Nisheeth Srivastava, Paul R. Schrater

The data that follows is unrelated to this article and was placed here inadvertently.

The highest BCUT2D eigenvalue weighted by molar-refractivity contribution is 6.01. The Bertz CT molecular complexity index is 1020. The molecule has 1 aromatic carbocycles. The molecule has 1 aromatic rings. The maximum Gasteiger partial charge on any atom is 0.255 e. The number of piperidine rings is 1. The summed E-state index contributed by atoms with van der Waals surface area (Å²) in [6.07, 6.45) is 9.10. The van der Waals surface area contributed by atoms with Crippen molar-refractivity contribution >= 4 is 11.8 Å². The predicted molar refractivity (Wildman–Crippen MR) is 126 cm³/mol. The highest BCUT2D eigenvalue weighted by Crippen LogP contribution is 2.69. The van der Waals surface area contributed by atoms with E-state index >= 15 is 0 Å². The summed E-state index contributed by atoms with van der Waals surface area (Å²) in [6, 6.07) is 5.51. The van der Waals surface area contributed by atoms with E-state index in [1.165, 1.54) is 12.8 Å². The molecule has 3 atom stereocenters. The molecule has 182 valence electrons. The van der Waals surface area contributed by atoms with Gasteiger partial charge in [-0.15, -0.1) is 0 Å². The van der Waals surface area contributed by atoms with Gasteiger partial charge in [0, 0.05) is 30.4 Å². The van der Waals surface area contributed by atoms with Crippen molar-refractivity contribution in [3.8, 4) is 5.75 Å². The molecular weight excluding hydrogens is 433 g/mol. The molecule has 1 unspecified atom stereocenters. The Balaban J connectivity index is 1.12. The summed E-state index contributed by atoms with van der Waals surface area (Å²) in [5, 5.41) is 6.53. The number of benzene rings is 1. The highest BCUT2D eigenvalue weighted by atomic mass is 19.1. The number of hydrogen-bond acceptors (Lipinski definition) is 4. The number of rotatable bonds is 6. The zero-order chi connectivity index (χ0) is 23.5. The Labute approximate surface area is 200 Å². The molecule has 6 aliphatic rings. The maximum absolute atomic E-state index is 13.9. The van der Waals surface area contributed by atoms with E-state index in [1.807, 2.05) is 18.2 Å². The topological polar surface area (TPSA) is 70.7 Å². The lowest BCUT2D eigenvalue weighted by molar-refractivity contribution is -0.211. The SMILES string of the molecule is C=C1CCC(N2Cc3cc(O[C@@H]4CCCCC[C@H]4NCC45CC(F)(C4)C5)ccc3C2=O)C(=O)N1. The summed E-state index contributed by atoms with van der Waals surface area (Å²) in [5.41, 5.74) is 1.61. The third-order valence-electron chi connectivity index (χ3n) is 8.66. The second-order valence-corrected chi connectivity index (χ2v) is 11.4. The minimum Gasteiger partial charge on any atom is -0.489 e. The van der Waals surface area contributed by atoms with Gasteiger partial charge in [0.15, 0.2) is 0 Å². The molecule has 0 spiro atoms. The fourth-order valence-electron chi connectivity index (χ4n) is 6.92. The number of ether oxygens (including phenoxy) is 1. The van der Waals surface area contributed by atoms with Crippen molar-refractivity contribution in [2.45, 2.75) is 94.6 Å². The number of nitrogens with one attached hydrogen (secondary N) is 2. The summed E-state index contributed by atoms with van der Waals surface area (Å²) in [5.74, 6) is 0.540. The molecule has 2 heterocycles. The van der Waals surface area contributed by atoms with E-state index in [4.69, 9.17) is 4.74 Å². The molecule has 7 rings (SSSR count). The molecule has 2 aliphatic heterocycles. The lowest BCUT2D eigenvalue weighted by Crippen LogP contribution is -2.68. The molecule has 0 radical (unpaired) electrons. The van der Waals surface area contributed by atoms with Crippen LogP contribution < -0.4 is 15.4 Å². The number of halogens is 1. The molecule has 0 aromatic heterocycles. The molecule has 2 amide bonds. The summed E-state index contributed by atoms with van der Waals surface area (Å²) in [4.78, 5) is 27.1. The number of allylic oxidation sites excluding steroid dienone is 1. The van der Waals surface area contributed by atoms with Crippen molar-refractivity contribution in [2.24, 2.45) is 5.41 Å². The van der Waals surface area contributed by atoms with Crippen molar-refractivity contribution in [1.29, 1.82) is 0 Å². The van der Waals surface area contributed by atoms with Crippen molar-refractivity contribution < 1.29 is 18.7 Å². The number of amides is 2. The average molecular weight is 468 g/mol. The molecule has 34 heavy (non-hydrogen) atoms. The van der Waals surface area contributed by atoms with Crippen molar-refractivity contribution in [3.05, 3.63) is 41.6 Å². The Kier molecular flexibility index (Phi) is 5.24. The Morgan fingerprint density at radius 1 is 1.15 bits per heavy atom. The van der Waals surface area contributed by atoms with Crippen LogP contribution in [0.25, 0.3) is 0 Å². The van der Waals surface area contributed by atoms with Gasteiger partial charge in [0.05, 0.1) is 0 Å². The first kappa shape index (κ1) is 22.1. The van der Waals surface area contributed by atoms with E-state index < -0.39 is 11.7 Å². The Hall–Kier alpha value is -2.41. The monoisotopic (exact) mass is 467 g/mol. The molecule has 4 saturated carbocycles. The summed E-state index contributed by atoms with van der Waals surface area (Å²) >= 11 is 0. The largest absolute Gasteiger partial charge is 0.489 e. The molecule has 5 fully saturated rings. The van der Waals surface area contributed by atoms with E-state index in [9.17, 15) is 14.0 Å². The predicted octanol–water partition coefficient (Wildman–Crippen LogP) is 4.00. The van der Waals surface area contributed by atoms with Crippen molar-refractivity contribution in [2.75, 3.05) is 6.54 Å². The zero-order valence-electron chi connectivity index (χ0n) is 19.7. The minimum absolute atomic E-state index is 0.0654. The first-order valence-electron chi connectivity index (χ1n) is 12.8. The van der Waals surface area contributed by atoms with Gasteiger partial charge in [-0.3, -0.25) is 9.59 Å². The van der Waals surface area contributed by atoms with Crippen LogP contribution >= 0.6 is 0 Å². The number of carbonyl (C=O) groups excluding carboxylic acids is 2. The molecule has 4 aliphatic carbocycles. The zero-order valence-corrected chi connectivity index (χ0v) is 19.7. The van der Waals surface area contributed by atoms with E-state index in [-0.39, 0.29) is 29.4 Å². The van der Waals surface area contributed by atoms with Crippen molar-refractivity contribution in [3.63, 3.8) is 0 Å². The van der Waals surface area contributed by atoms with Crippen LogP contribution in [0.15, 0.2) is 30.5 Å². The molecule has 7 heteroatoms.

Statistical decision theory axiomatically assumes that the relative desirability of different options that humans perceive is well described by assigning them option-specific scalar utility functions. However, this assumption is refuted by observed human behavior, including studies wherein preferences have been shown to change systematically simply through variation in the set of choice options presented. In this paper, we show that interpreting desirability as a relative comparison between available options at any particular decision instance results in a rational theory of value-inference that explains heretofore intractable violations of rational choice behavior in human subjects. Complementarily, we also characterize the conditions under which a rational agent selecting optimal options indicated by dynamic value inference in our framework will behave identically to one whose preferences are encoded using a static ordinal utility function.